A lawsuit is like forcing someone to play a game of American football. They don’t care about the score at the end. They care about beating the shit out of you for several hours.

Anonymous Coward says:

Re: You guys do realize that this case isn't about winning, right?

? American football.?

It wouldn’t be American football without the thickest rulebook?the most complicated set of rules in pro sports.

For any professional sport. ? Ever. ? In all history.

And underpaid refs to interpret those most complicated rules in the history of pro sports.

Anonymous Coward says:

Re: Re: Re: You guys do realize that this case isn't about winning, right?

You know refs have most dangerous job

If we were talking about that other All-American sport, then we could bring up the traditional battlecry:


Never mind an ordinary bench-clearing brawl, there’s some wicked damage that can be done with a baseball bat.

Christenson says:

Re: You guys do realize that this case isn't about winning, right?

For the Copyright Maximalists, the won endgame is Kim Dotcom broke and out of business, and the conviction doesn’t matter. But, there’s a lot of fire being played with here…between the streisand effect, to bringing real reform, to some serious civil penalties. This fire burns slowly, but it burns completely.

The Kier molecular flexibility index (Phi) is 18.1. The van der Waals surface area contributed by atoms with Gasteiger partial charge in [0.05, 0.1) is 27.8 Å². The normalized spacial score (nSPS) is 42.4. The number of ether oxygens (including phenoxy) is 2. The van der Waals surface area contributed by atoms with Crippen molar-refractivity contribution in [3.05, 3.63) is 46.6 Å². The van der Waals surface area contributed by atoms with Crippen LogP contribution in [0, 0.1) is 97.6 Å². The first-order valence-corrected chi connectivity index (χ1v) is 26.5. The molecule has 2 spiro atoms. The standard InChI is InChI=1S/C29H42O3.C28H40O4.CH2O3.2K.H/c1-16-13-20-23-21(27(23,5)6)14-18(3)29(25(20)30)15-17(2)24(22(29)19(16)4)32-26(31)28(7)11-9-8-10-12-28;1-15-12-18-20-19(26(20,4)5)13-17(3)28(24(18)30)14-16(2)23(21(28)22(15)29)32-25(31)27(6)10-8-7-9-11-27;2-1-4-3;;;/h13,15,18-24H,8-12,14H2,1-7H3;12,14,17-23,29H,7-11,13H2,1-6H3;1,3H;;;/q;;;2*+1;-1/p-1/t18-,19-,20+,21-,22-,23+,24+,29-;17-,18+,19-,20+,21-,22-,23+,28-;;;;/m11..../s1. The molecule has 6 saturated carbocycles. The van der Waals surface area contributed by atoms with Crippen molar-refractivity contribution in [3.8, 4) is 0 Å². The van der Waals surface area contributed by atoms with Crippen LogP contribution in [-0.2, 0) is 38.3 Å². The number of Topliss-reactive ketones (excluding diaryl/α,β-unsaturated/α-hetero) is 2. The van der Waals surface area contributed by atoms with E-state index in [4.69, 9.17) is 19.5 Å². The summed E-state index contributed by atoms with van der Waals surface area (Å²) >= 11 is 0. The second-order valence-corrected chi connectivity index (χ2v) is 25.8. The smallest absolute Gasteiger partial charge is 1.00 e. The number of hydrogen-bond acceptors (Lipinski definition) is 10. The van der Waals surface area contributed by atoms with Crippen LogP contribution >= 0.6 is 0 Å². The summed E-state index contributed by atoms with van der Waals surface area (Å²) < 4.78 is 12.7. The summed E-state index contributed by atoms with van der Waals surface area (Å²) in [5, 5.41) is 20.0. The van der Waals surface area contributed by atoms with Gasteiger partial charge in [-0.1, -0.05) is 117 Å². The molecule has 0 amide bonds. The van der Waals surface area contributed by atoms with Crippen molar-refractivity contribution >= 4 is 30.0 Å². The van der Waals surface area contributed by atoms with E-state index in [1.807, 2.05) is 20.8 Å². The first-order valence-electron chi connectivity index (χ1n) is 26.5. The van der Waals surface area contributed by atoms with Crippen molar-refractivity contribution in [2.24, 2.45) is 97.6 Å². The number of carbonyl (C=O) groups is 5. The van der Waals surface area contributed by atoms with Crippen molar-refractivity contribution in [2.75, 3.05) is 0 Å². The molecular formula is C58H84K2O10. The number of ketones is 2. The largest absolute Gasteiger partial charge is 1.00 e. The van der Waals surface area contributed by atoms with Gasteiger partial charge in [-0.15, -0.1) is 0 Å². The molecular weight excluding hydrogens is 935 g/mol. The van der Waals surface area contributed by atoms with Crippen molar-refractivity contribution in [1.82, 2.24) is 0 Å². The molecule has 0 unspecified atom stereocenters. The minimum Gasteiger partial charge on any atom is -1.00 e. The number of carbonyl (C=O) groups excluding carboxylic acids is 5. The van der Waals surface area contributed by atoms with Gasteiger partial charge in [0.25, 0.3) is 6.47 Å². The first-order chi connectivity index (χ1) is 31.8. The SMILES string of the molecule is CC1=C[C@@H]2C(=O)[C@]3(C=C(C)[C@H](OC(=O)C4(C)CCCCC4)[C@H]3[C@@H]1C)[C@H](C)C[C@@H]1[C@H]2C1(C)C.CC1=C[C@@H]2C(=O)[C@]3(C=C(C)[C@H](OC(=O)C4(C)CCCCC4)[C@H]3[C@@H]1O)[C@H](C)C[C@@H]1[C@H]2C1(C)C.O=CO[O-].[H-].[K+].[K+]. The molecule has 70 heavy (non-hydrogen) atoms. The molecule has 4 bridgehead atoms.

It’s gonna be hard to buy ALL the courts…the Supreme court has too much to lose.

kenichi tanaka (profile) says:

Oh! The Appeals Courts are going to have fun with this one. Not only has the government violated due process, talked to a judge ex parte (which is a violation of court procedure) but I wouldn’t be surprised if the judge who allowed this to happen gets dismissed from the bench for corrupting justice.

I wouldn’t be surprised if the government is forced to drop their case against Megaupload as well as criticize the MPAA for their duplicity in this case as well.

I’m shocked that evidence that was being considered to be used in a criminal case was even allowed to be divulged to the MPAA lawyers. I suspect that the MPAA attorneys are going to be called in front of the ethics review board for that one.

Anonymous Coward says:

Re: Re:

due process rights

? Notice.

? Opportunity for a fair hearing

? Impartial tribunal

?Parties whose rights are to be affected are entitled to be heard.? The notice of hearing and the opportunity to be heard ?must be granted at a meaningful time and in a meaningful manner.?

“The neutrality requirement helps to guarantee that life, liberty, or property will not be taken on the basis of an erroneous or distorted conception of the facts or the law? At the same time, it preserves both the appearance and reality of fairness . . . by ensuring that no person will be deprived of his interests in the absence of a proceeding in which he may present his case with assurance that the arbiter is not predisposed to find against him.”

Anonymous Coward says:

Re: Re: Re:3 Re: